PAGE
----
Ban On Traffic Cameras Back On Table In Iowa


Another attempt to ban traffic cameras is on the table in Iowa. Several bills were filed this week dealing with both speed and red light cams like those in Davenport and Muscatine. Many now are hoping for a compromise in this legislative session.

Since 2004, drivers in Davenport have lived with traffic cameras like this one at Kimberly and Brady. The cameras are once again in question in the Iowa legislature. One bill introduced this week would ban the devices effective July 1st. Others seek new regulations for cities that operate them, like a cap on fines for violators and designating some of the revenue for other uses.

"We want to be as fair as possible to the citizens but we also want safe roads," said State Senator Tod Bowman, (D) Maquoketa. Bowman is the new chair of the Iowa Senate Transportation Committee. He thinks an all-out ban isn't likely, but new restrictions across the state may have more support this time around. Bowman hopes to also require cities to report accident numbers at intersections where there are cameras to see what impact there is.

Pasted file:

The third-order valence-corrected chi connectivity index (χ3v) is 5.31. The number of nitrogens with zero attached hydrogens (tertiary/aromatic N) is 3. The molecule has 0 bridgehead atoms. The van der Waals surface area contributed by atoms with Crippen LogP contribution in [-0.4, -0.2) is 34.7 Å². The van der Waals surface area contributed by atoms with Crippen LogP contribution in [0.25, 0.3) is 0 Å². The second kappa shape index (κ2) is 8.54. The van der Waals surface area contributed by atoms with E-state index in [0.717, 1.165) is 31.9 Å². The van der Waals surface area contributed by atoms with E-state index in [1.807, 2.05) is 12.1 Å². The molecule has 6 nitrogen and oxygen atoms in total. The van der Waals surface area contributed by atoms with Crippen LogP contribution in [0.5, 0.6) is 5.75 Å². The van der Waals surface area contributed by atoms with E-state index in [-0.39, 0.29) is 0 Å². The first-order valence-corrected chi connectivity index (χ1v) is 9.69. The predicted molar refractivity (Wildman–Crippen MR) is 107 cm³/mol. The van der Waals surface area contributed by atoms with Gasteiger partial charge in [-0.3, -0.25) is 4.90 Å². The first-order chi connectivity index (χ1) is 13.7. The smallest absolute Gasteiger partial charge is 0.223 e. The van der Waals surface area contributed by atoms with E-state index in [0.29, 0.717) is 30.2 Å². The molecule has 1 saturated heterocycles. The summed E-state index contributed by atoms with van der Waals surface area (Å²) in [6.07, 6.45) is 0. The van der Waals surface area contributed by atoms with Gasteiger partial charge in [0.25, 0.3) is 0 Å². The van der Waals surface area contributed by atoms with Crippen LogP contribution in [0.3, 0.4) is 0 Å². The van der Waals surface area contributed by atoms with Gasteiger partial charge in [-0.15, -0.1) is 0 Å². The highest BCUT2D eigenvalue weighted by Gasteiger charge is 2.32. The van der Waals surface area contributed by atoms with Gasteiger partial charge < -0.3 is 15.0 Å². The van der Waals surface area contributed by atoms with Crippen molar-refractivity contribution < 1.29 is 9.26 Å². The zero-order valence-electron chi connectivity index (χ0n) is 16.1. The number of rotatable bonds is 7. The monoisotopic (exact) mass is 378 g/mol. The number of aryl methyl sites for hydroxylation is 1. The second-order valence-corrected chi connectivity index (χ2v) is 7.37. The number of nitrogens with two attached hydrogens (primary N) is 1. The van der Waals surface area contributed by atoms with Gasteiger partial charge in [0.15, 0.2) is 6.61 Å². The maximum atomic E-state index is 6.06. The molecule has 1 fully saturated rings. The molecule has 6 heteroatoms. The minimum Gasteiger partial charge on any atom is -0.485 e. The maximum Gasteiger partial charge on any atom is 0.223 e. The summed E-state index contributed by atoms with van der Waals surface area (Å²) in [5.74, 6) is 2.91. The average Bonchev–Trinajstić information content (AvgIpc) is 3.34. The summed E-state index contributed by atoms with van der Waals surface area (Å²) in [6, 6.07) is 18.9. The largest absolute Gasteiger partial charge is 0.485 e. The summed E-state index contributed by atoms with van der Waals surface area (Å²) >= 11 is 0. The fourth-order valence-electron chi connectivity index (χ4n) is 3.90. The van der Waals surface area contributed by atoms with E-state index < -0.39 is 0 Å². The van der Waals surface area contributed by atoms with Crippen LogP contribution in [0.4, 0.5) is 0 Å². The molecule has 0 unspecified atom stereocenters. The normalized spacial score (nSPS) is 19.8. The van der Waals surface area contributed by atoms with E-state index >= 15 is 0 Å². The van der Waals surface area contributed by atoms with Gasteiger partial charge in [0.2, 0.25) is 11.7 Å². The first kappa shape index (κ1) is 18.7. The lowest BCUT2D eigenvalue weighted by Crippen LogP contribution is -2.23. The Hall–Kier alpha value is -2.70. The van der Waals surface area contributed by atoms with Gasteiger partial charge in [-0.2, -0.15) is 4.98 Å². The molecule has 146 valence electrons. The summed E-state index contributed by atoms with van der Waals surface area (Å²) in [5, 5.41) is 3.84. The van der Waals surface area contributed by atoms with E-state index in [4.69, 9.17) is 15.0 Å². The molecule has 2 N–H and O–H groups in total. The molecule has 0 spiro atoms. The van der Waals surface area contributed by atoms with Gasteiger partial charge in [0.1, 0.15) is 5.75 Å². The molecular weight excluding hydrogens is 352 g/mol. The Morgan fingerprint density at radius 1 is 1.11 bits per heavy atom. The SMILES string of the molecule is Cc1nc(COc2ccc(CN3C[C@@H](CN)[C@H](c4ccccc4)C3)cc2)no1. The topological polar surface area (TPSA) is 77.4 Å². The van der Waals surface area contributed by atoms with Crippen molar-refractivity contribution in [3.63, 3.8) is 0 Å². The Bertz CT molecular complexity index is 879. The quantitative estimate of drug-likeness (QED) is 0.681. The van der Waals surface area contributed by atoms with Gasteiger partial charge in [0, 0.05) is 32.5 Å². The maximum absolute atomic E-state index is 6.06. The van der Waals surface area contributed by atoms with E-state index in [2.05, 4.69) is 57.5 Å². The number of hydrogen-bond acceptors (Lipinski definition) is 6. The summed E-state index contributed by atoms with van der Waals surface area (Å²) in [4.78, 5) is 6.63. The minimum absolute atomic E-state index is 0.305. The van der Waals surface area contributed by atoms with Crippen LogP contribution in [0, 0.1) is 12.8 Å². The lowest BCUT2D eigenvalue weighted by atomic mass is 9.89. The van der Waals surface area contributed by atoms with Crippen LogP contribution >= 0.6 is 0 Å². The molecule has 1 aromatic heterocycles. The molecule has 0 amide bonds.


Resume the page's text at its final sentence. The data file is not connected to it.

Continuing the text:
"Show after a year of an enforcement camera in that area what has it done to this dangerous behavior. We should see reduction," added Bowman.

Davenport police officials say that is what they've seen. "The first two years cameras were there the crashes are down 60 percent. We stop for a while and they go up by 12 percent. I think the numbers speak for themselves," said Chief Frank Donchez.

With that, Chief Donchez is in favor of making procedures uniform across the state. "I think that's probably a good idea because it's not about the money it's about safety."

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